I guess I just want the future bomber to have a little more cutting edge tech in it.
I like the FB-23...but I'd like it more if they would put PDE's in it instead of jet engines.......or maybe put one jet engine in it...so it can takeoff without shattering windows. A couple PD Engines and it could be a excellent hypersonic bomber.



posted on Aug, 26 2006 @ 04:56 PM
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I hope this project dies before it vacuums up too much cash.

Looking at the stated requirements of this aircraft and comments on Global Security, this bomber is being built to fullfill only one roll: nuclear first strike against China.

Consider the requirements of this aircraft: long range (CONUS to china), high speed (hit them before they hit you), loitering capability (circle around to find China's mobile launchers), nuclear capable (weapon of choice), and stealthy (so no one shoots at you in the process). It's a replay of the B-2 mission over cold-war Russia: preemptive destruction of the enemy's nuclear arsenal.

It's definitly not about deterrance: SLBMs, ICBMs, ACMs... we've got that covered. And then some.

And while this jet might expand into conventional roles like the B-2 did, claiming this (likely massively expensive) project is needed/intended for conventional bombing runs when we already have literally thousands of jets capable of such roles... it's a bit of a stretch.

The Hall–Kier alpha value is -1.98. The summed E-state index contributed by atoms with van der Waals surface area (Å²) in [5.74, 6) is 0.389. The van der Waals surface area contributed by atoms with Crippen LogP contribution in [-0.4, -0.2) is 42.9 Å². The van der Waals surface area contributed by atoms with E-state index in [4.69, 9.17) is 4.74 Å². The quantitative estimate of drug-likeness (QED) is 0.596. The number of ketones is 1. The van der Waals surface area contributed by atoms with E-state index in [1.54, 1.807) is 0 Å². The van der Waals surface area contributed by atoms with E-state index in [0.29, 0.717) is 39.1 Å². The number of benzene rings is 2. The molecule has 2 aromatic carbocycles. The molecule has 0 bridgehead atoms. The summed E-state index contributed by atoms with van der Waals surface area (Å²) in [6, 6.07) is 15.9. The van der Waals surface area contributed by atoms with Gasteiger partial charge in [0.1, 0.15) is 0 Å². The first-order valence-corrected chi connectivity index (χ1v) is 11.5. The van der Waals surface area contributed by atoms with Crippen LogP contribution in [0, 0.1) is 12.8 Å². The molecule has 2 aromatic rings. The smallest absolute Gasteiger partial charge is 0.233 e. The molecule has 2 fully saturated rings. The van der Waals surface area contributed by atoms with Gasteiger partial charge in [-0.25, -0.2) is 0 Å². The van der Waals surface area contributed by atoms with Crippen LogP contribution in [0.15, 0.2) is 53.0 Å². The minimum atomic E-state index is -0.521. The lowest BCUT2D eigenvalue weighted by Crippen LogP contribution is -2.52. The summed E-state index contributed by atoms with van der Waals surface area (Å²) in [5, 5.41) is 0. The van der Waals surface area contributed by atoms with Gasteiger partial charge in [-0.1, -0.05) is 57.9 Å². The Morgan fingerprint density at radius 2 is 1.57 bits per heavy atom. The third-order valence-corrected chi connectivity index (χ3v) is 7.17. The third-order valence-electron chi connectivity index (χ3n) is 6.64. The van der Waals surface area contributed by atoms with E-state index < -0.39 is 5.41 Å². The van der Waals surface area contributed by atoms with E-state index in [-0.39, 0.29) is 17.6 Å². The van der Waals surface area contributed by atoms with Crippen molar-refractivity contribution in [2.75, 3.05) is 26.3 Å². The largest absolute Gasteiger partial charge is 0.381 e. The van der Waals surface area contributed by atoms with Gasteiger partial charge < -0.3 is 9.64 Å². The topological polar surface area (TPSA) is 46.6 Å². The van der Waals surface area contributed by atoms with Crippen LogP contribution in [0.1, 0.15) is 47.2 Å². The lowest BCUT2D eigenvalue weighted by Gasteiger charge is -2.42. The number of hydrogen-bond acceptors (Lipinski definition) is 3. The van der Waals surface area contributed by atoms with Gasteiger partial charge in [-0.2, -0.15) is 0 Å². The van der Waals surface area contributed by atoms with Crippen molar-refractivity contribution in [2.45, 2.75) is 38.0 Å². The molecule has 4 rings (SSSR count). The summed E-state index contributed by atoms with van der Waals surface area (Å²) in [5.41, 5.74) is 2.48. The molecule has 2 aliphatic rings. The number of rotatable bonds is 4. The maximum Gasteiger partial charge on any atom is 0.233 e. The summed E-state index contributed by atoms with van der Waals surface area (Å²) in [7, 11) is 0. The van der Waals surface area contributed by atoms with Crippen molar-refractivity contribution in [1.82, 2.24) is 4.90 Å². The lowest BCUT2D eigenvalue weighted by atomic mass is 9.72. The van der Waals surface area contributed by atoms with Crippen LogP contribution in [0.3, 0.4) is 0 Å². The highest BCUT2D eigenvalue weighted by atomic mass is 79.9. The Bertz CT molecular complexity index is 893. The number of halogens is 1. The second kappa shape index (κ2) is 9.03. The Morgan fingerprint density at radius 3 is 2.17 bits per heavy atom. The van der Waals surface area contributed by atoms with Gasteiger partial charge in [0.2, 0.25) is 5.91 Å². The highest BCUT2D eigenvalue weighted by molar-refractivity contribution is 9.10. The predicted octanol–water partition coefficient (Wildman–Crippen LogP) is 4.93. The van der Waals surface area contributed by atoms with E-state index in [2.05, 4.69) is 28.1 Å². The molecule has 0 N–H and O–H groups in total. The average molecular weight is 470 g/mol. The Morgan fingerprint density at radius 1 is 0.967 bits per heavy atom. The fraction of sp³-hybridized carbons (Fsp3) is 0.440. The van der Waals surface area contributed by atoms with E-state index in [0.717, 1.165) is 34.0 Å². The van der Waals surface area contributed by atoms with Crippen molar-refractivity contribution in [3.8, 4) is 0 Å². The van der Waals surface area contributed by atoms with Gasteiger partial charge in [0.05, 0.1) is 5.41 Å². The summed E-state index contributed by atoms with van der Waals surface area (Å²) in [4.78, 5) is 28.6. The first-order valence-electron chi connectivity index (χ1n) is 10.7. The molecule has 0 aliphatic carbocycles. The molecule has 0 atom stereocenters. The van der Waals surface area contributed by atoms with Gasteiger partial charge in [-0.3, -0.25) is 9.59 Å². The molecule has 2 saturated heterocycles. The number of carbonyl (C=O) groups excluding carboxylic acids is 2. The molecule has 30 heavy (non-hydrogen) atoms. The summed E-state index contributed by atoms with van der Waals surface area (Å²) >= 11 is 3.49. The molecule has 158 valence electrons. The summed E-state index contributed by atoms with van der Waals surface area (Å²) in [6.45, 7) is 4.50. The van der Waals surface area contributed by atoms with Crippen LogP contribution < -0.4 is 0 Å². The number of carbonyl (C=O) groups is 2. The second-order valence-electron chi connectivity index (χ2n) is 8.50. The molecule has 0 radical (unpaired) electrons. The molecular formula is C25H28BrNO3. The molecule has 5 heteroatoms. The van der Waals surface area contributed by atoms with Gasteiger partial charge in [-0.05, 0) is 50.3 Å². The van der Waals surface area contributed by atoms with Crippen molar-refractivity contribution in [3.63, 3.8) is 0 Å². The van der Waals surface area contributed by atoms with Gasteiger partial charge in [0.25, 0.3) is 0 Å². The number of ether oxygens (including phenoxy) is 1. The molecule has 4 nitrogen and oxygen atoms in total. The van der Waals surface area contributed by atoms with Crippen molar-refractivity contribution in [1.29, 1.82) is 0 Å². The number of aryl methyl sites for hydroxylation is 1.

The technology associated with this program does sound really cool, but like Planeman said, we've already got plenty of conventional bombers. This is a massive waste of cash on "cold-war strategy" type weapons... something we don't really need.



posted on Aug, 26 2006 @ 05:13 PM
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Originally posted by Murcielago

I was thinking they would want something that could hold a LOT of bombs. And the FB-23 would likely have a supercruise speed of around mach 1.6.

I guess I just want the future bomber to have a little more cutting edge tech in it.
I like the FB-23...but I'd like it more if they would put PDE's in it instead of jet engines.......or maybe put one jet engine in it...so it can takeoff without shattering windows. A couple PD Engines and it could be a excellent hypersonic bomber.

the vision for the FB-23 is a larger airframe than the F-23. More payload, two crew in side-by-side seating arrangement, etc. This is not just an F-23 with bombing avionics and software. We had a discussion a few months back here on ATS, I'll try to dig it up.



posted on Aug, 26 2006 @ 05:29 PM
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woah side by side like the old A-6 intruder? what happend to the tandem seat stuff?

I love the yf-23 airframe and its styling and was hoping to see it fly in some form or another, but after intel saying she won't hold her breath on it... well guess Ill just keep the piccies of the museum pieces i have.